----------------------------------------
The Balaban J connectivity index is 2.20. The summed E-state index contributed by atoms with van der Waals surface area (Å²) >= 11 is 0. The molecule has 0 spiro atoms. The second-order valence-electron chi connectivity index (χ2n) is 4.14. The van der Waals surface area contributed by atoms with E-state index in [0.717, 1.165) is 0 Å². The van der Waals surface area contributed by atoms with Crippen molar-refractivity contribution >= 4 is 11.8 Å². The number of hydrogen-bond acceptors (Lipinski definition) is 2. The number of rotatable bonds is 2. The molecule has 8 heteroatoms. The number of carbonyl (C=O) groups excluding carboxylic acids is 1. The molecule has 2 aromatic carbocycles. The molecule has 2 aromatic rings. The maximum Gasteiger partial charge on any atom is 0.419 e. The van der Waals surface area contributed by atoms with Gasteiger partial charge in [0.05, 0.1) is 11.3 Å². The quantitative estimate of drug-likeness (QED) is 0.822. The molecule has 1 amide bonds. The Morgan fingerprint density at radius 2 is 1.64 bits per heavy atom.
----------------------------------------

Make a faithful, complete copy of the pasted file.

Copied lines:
The Balaban J connectivity index is 2.20. The summed E-state index contributed by atoms with van der Waals surface area (Å²) >= 11 is 0. The molecule has 0 spiro atoms. The second-order valence-electron chi connectivity index (χ2n) is 4.14. The van der Waals surface area contributed by atoms with E-state index in [0.717, 1.165) is 0 Å². The van der Waals surface area contributed by atoms with Crippen molar-refractivity contribution >= 4 is 11.8 Å². The number of hydrogen-bond acceptors (Lipinski definition) is 2. The number of rotatable bonds is 2. The molecule has 8 heteroatoms. The number of carbonyl (C=O) groups excluding carboxylic acids is 1. The molecule has 2 aromatic carbocycles. The molecule has 2 aromatic rings. The maximum Gasteiger partial charge on any atom is 0.419 e. The van der Waals surface area contributed by atoms with Gasteiger partial charge in [0.05, 0.1) is 11.3 Å². The quantitative estimate of drug-likeness (QED) is 0.822. The molecule has 1 amide bonds. The Morgan fingerprint density at radius 2 is 1.64 bits per heavy atom.